Another busy month, here are just a few of the things I have been up to recently during my fifth month as a natural talent trainee.
Along with the monthly visits to Pentwyn Farm, and Ffos y Fran I have also managed to get out to other wonderful sites to do a spot of collecting.
At one of the sites, Llandegfedd Reservoir we found a sizeable plant bug Miridius quadrivirgatus, with pale stripes running the length of the body, this species is historically found on the coast, but has become more common inland – so it was nice to find it at a new inland site.
Another interesting record for me was that of this very cool looking hopper, Eupelix cuspidate, which is unmistakable with its extremely long flattened head! We found this at The British, for which I am building up a species list to send to Gwent Wildlife Trust. Thanks to my trustee volunteers for the help and company on many of these visits.
From Hemiptera to Bees. I attended a Bee Identification course led by the one and only Liam Olds, ex-natural talent trainee. We headed to Kenfig Nature Reserve for a day full of Bumblebee and Solitary Bee identification. It was a very enjoyable day! We were lucky to see a Moss Carder bumblebee – which can appear similar to the Common carder bee, but the common carder always has some black hair on the thorax or abdomen, whereas the Moss carder has none, except on the underside (this doesn’t apply for Scotland where the common carder has few or no black hairs).
This month I have had been accompanied by two Nuffield students, six formers who spent some of their summer holidays at the museum carrying out their own little projects. We had a great day on the OPAL training day, learning how to carry out surveys with children.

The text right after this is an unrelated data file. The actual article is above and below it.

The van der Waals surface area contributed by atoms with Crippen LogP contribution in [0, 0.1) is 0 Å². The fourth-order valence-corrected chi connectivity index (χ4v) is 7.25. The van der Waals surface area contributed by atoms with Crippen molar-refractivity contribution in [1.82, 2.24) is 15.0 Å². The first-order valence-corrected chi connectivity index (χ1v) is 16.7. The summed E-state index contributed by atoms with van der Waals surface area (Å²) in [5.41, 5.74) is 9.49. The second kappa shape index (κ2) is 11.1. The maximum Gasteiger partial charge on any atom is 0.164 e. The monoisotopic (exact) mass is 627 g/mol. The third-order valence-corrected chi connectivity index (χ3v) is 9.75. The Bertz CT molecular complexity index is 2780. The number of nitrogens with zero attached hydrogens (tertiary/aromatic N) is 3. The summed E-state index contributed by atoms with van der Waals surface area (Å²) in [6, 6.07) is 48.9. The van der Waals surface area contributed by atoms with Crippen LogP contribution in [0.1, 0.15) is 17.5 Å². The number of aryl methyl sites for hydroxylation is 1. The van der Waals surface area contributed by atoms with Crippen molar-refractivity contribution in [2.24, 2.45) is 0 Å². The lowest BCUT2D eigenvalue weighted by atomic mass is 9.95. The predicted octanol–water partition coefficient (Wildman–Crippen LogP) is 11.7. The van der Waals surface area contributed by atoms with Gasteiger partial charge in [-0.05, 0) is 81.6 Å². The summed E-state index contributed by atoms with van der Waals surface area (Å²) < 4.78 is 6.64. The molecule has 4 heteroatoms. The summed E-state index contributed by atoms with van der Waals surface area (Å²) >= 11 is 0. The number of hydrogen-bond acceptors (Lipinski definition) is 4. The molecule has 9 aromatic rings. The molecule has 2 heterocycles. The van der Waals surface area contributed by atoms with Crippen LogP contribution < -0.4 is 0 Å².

I visited Becca from the Wye valley Area of Outstanding Natural Beauty (AONB), who was kind enough to take me out to practice my Phase 1 Habitat Survey skills and how to capture Veteran Tree data.
Sample sorting on rainy days can be quite relaxing, as I empty one bag of samples, another one appears! I will definitely be busy during the winter month sorting through all the samples we have collected from Pentwyn Farm and Ffos y Fran, I am looking forward to really getting to grips with the identification of hoppers.
This month I have been out with my botany mentor a few times, here are some of the special finds.…
Roundleaved sundew has glistening droplets on the hair-like tendril on each leaf, which attract passing insects. The dew is sticky, and traps the insects. The whole leaf eventually wraps around the prey, and is later digested by the plant.
Butterwort is also carnivorous, using its sticky leaves to lure, trap and digest insects.